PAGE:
Facebook Tuesday sued four Vietnamese residents who allegedly perpetrated a $36 million ad fraud scheme that involved taking control of the accounts of users who worked at advertising and marketing agencies.
“Defendants misused cookies to take control of the accounts, a technique known as 'session or cookie theft,' and targeted employees of advertising and marketing agencies, which had access to large corporate ad accounts,” Facebook wrote in a complaint filed in U.S. District Court in Oakland, California.
The company says the defendants -- Them Nguyen, Le Khang, Nguyen Quoc Bao, and Pham Huu Dung -- duped users into installing an app called “Ad Manager for Facebook” from the Google Play store.
That app, which wasn't affiliated with Facebook, obtained the users' logins and passwords, which enabled the defendants to access the users' Facebook accounts and run ads without their knowledge.
The fake "ad manager" app was installed more than 10,000 times between December of 2020, when it appeared on the Play store, and last month, according to Facebook's complaint.
Google removed the app last month, according to Facebook's court filing.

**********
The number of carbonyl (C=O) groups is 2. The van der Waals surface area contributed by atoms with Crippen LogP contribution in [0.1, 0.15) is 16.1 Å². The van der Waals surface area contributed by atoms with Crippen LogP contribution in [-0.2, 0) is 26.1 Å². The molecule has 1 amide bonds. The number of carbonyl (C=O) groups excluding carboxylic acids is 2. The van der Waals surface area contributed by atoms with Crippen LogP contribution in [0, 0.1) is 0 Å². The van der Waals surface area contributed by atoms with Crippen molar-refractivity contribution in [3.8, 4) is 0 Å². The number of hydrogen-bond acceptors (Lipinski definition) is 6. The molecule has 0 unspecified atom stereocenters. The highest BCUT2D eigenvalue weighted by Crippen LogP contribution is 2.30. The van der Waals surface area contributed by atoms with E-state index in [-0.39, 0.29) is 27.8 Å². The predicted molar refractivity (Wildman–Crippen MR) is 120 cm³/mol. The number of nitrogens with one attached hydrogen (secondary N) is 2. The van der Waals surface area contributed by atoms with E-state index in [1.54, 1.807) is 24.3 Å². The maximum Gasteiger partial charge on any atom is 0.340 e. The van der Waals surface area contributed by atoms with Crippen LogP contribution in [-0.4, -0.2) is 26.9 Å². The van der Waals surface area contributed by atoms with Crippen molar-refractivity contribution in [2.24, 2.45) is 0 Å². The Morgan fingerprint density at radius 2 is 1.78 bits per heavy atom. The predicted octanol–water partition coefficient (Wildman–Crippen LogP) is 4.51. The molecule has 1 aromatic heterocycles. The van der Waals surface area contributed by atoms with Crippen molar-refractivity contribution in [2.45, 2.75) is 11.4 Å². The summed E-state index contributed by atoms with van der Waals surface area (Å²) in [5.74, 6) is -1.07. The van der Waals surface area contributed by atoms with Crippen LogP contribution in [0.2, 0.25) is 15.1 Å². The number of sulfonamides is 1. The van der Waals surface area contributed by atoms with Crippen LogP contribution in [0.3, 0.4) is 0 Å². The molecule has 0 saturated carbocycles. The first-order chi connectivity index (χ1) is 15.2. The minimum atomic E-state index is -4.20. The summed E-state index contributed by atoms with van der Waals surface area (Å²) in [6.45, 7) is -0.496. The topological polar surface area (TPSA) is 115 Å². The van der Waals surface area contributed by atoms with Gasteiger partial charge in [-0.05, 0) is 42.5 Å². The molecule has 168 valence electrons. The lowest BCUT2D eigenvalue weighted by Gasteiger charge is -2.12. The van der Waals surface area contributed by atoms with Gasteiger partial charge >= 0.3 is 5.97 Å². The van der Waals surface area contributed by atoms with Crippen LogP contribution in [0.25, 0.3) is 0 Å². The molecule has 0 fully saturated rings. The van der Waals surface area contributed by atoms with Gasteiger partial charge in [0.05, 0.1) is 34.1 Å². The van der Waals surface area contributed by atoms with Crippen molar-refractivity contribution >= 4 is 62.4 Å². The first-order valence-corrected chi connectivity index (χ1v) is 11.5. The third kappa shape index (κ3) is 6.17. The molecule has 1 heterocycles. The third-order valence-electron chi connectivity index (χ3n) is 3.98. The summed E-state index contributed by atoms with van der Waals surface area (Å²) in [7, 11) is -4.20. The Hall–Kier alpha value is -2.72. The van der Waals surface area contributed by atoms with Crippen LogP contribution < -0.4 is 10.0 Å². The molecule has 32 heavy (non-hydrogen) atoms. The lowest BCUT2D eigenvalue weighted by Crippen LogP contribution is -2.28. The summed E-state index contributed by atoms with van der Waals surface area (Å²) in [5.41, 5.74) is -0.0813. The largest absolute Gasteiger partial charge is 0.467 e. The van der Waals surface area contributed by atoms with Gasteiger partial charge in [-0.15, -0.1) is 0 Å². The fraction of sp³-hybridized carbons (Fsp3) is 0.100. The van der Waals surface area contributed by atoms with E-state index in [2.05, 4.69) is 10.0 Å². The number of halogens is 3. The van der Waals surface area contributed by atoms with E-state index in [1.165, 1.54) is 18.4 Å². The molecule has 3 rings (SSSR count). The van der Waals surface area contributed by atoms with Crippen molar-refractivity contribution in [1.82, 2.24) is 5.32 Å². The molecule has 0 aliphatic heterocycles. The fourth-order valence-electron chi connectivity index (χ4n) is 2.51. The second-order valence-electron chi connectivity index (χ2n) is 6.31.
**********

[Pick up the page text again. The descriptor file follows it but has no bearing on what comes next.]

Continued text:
Facebook also says that on Friday, it disabled Facebook and Instagram accounts created or controlled by the defendants. Before Facebook moved to block the defendants, they allegedly ran at least $36 million of unauthorized ads, including for products one of them sold through his own e-commerce site.
Specifically, Facebook alleges that Nguyen “used cookie theft to obtain access to Facebook accounts and run ads for some of his own e-commerce sites that sold t-shirts, mugs, and other merchandise.”
The defendants not only ran approximately 10,000 ads on Facebook and Instagram, but also “offered compromised accounts for rent to other Facebook users,” according to the complaint.
For instance, in March the defendant Dung Ma allegedly “offered users in Vietnam the ability to rent access to compromised accounts to promote products through live video ads.”
The company claims the men violated Facebook's terms of service, as well as California and federal anti-hacking laws. Facebook is seeking monetary damages of at least $36 million, and a court order prohibiting the defendants from accessing the site.
Facebook also brought a second lawsuit Tuesday against N&J USA Incorporated and two individuals -- Mohit Melwani, and Vishaal Melwani -- over an alleged bait-and-switch scheme.
The social-networking platform alleges in that matter that N&J USA and the others ran ads on Facebook that promoted clothing, watches and toys sold on third-party websites, but that users who made purchases either didn't receive anything or received inferior products.
“In an effort to conceal their bait-and-switch scheme on Facebook, the defendants blocked and concealed user complaints and negative reviews on their Facebook Pages,” Jessica Romero, director of platform enforcement and litigation at Facebook, stated Tuesday.
She added that Facebook previously disabled some of the accounts and pages associated with that scheme.